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Timothy F. Wenslaff and Paul M. Lyrene

A study was done to test whether inheritance is tetrasomic or disomic in tetraploid Fl hybrids between 2x Vaccinium elliottii Chapm. and 4x V. corymbosum L. Seventeen Fl hybrids derived from V. elliottii homozygous for recessive anthocyanin deficiency (AD) were confirmed by isozyme analysis and, where V. elliottii was the seed parent, by the presence of anthocyanin. Fertile hybrids with high pollen stainability were assumed to be 4x and duplex for the AD allele, having arisen from 2n gametes in V. elliottii. In nine Fl × Fl crosses, all progeny populations segregated for AD phenotype at or above the expected tetrasomic ratio of 1 AD:35 normal; no AD would be expected with disomic inheritance. Tetraploid AD progeny were used in testcrosses on sixteen Fl hybrids in 1991. Progeny segregated tetrasomically, 1 AD:5 normal. Isozyme loci PGD-2 and PGI-2 also segregated tetrasomically.

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Timothy F. Wenslaff and Paul M. Lyrene

Two diploid yellowleaf Vaccinium elliottii Chapmn. clones were pollinated with pollen from the tetraploid southern highbush cultivar `Misty' (largely V. corymbosum L). These interspecific crosses, which normally yield few hybrids because of a triploid block, were made with and without the use of V. elliottii mentor pollen mixed with V. corymbosum pollen. Mentoring had no effect on the number of hybrids produced when V. elliottii `Silverhill' was the seed parent, but when V. elliottii `Oleno' was the seed parent, no hybrids were produced unless mentor pollen was utilized. The difference was postulated to be a greater ability to produce one-seeded berries in `Silverhill' than in `Oleno'.

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Timothy F. Wenslaff and Paul M. Lyrene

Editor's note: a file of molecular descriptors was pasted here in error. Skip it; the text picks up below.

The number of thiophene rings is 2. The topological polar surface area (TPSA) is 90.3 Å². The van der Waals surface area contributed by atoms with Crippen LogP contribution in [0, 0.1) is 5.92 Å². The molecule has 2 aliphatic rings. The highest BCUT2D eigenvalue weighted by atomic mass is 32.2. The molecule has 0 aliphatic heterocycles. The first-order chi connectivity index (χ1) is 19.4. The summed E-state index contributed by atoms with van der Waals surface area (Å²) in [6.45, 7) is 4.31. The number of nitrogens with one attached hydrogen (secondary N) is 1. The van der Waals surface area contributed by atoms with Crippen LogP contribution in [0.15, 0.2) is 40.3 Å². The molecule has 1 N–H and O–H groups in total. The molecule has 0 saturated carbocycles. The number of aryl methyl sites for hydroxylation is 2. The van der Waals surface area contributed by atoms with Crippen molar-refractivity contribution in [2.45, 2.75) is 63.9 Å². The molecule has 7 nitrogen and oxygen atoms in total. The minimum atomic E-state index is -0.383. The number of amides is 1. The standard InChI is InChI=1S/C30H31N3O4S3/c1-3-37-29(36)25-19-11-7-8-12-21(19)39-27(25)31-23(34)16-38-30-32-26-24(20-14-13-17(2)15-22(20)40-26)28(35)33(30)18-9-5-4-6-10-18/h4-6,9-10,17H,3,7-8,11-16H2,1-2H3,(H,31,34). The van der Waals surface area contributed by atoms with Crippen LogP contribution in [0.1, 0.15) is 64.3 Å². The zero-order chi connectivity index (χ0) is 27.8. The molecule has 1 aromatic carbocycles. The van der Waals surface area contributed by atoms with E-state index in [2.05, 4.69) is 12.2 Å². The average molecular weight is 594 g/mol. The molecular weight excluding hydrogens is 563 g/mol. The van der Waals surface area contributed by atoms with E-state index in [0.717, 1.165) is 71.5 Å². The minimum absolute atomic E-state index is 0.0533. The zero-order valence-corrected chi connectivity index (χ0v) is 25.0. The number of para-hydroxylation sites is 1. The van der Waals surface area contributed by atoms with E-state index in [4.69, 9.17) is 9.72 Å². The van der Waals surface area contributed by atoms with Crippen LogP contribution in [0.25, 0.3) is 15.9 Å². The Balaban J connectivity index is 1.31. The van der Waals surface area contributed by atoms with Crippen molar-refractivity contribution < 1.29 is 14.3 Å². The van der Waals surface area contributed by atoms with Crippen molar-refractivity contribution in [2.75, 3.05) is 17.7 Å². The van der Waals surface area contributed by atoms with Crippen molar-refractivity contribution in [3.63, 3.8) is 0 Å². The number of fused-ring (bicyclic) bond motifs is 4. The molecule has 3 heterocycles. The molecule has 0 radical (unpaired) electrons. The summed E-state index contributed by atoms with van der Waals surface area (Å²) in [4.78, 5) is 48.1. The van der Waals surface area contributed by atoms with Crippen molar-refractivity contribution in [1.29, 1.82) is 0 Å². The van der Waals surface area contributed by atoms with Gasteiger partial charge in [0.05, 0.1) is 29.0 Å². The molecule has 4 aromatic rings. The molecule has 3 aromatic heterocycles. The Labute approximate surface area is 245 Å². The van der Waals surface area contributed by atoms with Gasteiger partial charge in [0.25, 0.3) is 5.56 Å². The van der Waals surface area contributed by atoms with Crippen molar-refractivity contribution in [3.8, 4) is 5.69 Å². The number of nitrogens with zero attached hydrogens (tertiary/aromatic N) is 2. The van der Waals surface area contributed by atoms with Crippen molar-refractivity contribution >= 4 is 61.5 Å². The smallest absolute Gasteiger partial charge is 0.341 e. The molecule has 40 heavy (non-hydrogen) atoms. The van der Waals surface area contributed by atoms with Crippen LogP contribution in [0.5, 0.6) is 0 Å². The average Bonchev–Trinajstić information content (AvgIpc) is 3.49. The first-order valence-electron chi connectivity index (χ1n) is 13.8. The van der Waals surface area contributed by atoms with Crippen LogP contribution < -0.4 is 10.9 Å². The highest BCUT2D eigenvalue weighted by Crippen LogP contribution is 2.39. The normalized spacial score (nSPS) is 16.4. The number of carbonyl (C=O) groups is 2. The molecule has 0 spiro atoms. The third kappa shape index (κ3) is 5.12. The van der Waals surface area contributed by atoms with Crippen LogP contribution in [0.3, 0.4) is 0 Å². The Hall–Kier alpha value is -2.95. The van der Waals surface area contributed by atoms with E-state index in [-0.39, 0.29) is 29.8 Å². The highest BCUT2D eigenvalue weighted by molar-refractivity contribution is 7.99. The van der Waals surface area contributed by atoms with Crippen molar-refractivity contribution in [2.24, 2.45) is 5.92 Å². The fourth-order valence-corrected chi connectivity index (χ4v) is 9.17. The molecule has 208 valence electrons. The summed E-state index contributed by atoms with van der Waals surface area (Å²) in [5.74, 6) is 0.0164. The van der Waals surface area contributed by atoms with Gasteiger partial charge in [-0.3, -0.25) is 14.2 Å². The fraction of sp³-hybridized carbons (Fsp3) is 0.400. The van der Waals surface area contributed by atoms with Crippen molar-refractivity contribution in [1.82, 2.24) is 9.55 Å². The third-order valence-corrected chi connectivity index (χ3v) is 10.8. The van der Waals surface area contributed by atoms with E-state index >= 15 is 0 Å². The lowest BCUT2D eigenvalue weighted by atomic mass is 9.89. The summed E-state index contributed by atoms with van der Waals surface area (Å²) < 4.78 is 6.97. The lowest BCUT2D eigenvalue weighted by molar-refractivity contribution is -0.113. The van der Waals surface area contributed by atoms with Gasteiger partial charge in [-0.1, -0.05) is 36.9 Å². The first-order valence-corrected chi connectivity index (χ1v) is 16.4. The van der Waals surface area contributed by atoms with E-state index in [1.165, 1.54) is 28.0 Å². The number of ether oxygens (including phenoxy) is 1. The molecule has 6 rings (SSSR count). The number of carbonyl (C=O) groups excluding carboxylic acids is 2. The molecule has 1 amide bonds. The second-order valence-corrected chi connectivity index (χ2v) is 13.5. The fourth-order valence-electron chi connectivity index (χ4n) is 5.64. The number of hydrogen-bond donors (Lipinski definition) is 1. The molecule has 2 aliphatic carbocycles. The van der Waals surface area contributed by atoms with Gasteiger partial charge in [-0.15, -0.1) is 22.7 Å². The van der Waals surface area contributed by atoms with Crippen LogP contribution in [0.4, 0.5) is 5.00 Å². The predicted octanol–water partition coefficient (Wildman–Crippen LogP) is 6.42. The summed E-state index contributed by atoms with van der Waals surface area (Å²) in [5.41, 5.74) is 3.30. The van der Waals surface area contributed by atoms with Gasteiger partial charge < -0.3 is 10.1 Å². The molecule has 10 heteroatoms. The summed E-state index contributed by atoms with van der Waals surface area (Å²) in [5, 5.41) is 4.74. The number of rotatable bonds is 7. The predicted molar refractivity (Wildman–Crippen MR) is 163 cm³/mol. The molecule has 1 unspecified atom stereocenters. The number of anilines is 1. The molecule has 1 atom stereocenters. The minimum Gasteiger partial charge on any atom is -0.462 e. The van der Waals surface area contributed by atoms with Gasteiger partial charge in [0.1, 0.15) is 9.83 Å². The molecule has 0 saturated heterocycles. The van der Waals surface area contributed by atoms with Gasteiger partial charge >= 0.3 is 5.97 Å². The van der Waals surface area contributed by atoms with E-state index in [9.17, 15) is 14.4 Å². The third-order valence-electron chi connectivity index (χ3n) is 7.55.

Two clones of anthocyanin-deficient (AD) Vaccinium elliottii (2×, homozygous recessive, yy) were used as seed parents in experiments combining normal and AD pollen. AD gives a seedling marker to distinguish the pollen parent. In the first experiment, flowers were pollinated daily for one, two, three or four days. AD and normal V. elliottii pollen were applied on separate days. The last day of each treatment received the opposite genotype from the previous day(s). The first pollination gave as many, or more, seedlings as later applications but the number of seeds per fruit was higher with multiple pollen applications. The second experiment used pollen from normal V. corymbosum (4×) alone or mixed with AD pollen from the 2× clones. Results depended on the seed-parent genotype. There was no difference between treatments in the number of hybrids produced by W81-1, which tends to set fruit even with only one seed per berry. Only mixed pollen yielded hybrids from clone FL83-139, which was never observed to produce berries with only one seed; apparently the mentor AD pollen helps to set the fruit, thereby allowing the rare hybrid seeds to develop.

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Richard M. Manshardt and Timothy F. Wenslaff